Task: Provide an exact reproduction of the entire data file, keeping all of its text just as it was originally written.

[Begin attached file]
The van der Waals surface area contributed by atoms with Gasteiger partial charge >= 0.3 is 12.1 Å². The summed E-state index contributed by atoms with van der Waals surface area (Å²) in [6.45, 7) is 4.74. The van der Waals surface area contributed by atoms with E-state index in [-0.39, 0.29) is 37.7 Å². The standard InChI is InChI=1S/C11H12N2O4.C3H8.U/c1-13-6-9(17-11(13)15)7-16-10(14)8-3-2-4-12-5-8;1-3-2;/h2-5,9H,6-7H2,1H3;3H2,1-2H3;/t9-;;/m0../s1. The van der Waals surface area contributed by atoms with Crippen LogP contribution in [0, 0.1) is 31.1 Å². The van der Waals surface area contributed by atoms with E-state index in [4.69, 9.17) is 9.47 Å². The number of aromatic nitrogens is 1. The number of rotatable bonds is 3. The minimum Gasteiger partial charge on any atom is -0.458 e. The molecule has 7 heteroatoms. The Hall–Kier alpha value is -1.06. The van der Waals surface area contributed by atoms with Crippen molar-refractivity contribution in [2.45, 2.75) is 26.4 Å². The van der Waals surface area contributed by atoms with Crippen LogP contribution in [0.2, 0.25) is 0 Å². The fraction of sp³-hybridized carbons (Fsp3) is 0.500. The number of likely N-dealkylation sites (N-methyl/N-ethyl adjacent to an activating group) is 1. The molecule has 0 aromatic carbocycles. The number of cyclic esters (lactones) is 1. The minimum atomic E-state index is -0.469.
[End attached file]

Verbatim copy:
The van der Waals surface area contributed by atoms with Gasteiger partial charge >= 0.3 is 12.1 Å². The summed E-state index contributed by atoms with van der Waals surface area (Å²) in [6.45, 7) is 4.74. The van der Waals surface area contributed by atoms with E-state index in [-0.39, 0.29) is 37.7 Å². The standard InChI is InChI=1S/C11H12N2O4.C3H8.U/c1-13-6-9(17-11(13)15)7-16-10(14)8-3-2-4-12-5-8;1-3-2;/h2-5,9H,6-7H2,1H3;3H2,1-2H3;/t9-;;/m0../s1. The van der Waals surface area contributed by atoms with Crippen LogP contribution in [0, 0.1) is 31.1 Å². The van der Waals surface area contributed by atoms with E-state index in [4.69, 9.17) is 9.47 Å². The number of aromatic nitrogens is 1. The number of rotatable bonds is 3. The minimum Gasteiger partial charge on any atom is -0.458 e. The molecule has 7 heteroatoms. The Hall–Kier alpha value is -1.06. The van der Waals surface area contributed by atoms with Crippen molar-refractivity contribution in [2.45, 2.75) is 26.4 Å². The van der Waals surface area contributed by atoms with Crippen LogP contribution in [0.2, 0.25) is 0 Å². The fraction of sp³-hybridized carbons (Fsp3) is 0.500. The number of likely N-dealkylation sites (N-methyl/N-ethyl adjacent to an activating group) is 1. The molecule has 0 aromatic carbocycles. The number of cyclic esters (lactones) is 1. The minimum atomic E-state index is -0.469.